Protecting Your Startup Innovations – Patent v. Trade Secret

By Matthew R. Burkett

Your startup has hit the ground running. The gang of millennials under your employ is trailblazing and innovation is flourishing. It’s time to consider how to protect your advancements from the competitors you didn’t know you were about to have. It is also important to consider how to protect certain innovations internally. Depending on the field of technology in which your company dabbles, protection from competitors could mean choosing between obtaining a patent and publicly disclosing some innovations, and keeping other innovations private — particularly trade secrets.

Patents are granted by the United States Patent and Trademark Office (USPTO). In exchange for public disclosure of an invention, a patent gives you a limited duration, territorial property right for your claimed invention. Trade secrets generally refer to any pattern, compilation, program, device, method, technique, or process that is generally unknown or not readily ascertainable and gives you a leg up on competitors. To protect your innovations as trade secrets, you must be able to establish, among other things, that reasonable precautions were taken to maintain secrecy.

In order to decide which innovations to patent and which to maintain as secrets, it may be helpful to classify your innovations or intellectual property under two categories: (1) inventions for products or processes; and (2) inventions for internally-used technology. For truly innovative products or processes, the cost of public disclosure from a patent is likely outweighed by the benefit of limited exclusive rights, and vice versa for innovative internally-used technology. The day to day advancement of innovation in today’s technical marketplace may generate a multitude of possible patentable concepts under both categories. However, patent protection for each step in the path to innovation may not be the most efficient or pro-competitive approach. In fields where new technology often renders last year’s cutting-edge advancement obsolete, seeking a patent may not be a cost-effective solution for protection.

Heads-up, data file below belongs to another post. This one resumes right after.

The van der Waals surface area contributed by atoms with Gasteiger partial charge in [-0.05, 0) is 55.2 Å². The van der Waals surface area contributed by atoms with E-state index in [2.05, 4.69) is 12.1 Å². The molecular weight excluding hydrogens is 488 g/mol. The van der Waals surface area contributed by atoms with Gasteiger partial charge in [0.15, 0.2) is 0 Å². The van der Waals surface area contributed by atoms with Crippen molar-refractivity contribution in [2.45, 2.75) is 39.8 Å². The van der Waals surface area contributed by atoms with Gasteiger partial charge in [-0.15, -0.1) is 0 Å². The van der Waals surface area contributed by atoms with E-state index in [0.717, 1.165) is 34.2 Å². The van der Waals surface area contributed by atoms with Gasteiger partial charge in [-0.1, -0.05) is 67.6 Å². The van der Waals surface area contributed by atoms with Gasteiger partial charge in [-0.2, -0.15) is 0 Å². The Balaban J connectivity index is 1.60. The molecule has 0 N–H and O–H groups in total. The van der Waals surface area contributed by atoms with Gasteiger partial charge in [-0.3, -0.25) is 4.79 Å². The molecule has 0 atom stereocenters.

In addition, disclosing your innovations in a patent could provide competitors a road map to your unique technological advancements. For example, if your patented innovations can easily be practiced in secrecy, infringement by competitors could go undetected.

On the other hand, there’s nothing to stop a competitor from reverse-engineering your innovative product/process or internally-used technology being protected as a trade secret. Accordingly, patent protection may be a better alternative for technology that is easily reverse engineered.

Whether by patent, trade secret, or both, employees should be made aware of your plan for protecting your IP (“intellectual property”). An IP attorney can help you determine which inventions for products, processes, and internally-used technology are better suited to maintain in secrecy or to patent.

If trade secrecy is an appropriate protection plan, develop a trade secret program which apprises employees of the risks and goals of trade secret law, company information that constitutes a trade secret, the competitive value of the company’s trade secrets, and the respective employees’ role in the trade secret program. Trade secrets now more than ever are vulnerable to misappropriation from competitors or even ex-employees. Factors such as advances in technology, increased worker mobility, and expanded business opportunities through company globalization subject your trade secrets to misappropriation. An effective trade secret program should be tailored to recognize and address the vulnerabilities which exist due to these factors.

Similarly, a successful patent protection plan should inform all employees of the risks and goals of patent law, the innovations you plan on protecting in a patent, and the competitive value of patents. Informing and involving employees in your patent protection plan can prevent accidental public disclosure of products/processes or internally-used technology prior to filing for a patent. Such disclosures can prevent future patent protection, especially when a patent is sought in foreign countries where premature public disclosure or sale can completely bar patent protection outside the United States.

As your startup continues to establish itself and pioneer new innovations in your respective field, it may be important to distinguish which innovations to maintain as secrets and which to patent. Making sure your employees are up to date on your protection plan will go a long way in preventing, or at least mitigating, the potential loss to rights on your innovations.

Matthew is an attorney with Fay Sharpe LLP. If you have questions about the contents of this article or IP law, you may reach Matthew at or 216.363.9126.